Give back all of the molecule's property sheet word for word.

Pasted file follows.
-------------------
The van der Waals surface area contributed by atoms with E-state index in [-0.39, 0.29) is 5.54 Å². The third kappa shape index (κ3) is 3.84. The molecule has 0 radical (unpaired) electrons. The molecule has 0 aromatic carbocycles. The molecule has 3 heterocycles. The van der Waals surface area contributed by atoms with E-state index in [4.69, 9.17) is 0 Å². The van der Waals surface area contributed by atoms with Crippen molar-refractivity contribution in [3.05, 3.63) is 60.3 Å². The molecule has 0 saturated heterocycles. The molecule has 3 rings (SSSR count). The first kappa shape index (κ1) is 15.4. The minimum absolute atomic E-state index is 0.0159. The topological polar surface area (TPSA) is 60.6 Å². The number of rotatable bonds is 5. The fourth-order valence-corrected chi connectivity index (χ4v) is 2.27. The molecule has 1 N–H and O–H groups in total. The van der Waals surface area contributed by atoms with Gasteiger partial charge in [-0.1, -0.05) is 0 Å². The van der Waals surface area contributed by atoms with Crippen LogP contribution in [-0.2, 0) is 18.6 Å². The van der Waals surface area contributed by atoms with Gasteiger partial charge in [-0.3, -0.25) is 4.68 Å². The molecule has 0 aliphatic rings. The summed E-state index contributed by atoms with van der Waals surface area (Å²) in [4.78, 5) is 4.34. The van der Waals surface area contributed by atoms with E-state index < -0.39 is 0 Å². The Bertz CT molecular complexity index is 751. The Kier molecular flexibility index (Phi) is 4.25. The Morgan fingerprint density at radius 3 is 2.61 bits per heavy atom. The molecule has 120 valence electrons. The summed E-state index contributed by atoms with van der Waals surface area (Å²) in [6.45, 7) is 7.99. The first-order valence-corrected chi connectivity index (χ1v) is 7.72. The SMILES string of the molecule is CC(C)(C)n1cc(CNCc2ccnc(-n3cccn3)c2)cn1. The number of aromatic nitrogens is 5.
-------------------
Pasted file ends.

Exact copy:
The van der Waals surface area contributed by atoms with E-state index in [-0.39, 0.29) is 5.54 Å². The third kappa shape index (κ3) is 3.84. The molecule has 0 radical (unpaired) electrons. The molecule has 0 aromatic carbocycles. The molecule has 3 heterocycles. The van der Waals surface area contributed by atoms with E-state index in [4.69, 9.17) is 0 Å². The van der Waals surface area contributed by atoms with Crippen molar-refractivity contribution in [3.05, 3.63) is 60.3 Å². The molecule has 0 saturated heterocycles. The molecule has 3 rings (SSSR count). The first kappa shape index (κ1) is 15.4. The minimum absolute atomic E-state index is 0.0159. The topological polar surface area (TPSA) is 60.6 Å². The number of rotatable bonds is 5. The fourth-order valence-corrected chi connectivity index (χ4v) is 2.27. The molecule has 1 N–H and O–H groups in total. The van der Waals surface area contributed by atoms with Gasteiger partial charge in [-0.1, -0.05) is 0 Å². The van der Waals surface area contributed by atoms with Crippen LogP contribution in [-0.2, 0) is 18.6 Å². The van der Waals surface area contributed by atoms with Gasteiger partial charge in [-0.3, -0.25) is 4.68 Å². The molecule has 0 aliphatic rings. The summed E-state index contributed by atoms with van der Waals surface area (Å²) in [4.78, 5) is 4.34. The van der Waals surface area contributed by atoms with E-state index < -0.39 is 0 Å². The Bertz CT molecular complexity index is 751. The Kier molecular flexibility index (Phi) is 4.25. The Morgan fingerprint density at radius 3 is 2.61 bits per heavy atom. The molecule has 120 valence electrons. The summed E-state index contributed by atoms with van der Waals surface area (Å²) in [6.45, 7) is 7.99. The first-order valence-corrected chi connectivity index (χ1v) is 7.72. The SMILES string of the molecule is CC(C)(C)n1cc(CNCc2ccnc(-n3cccn3)c2)cn1. The number of aromatic nitrogens is 5.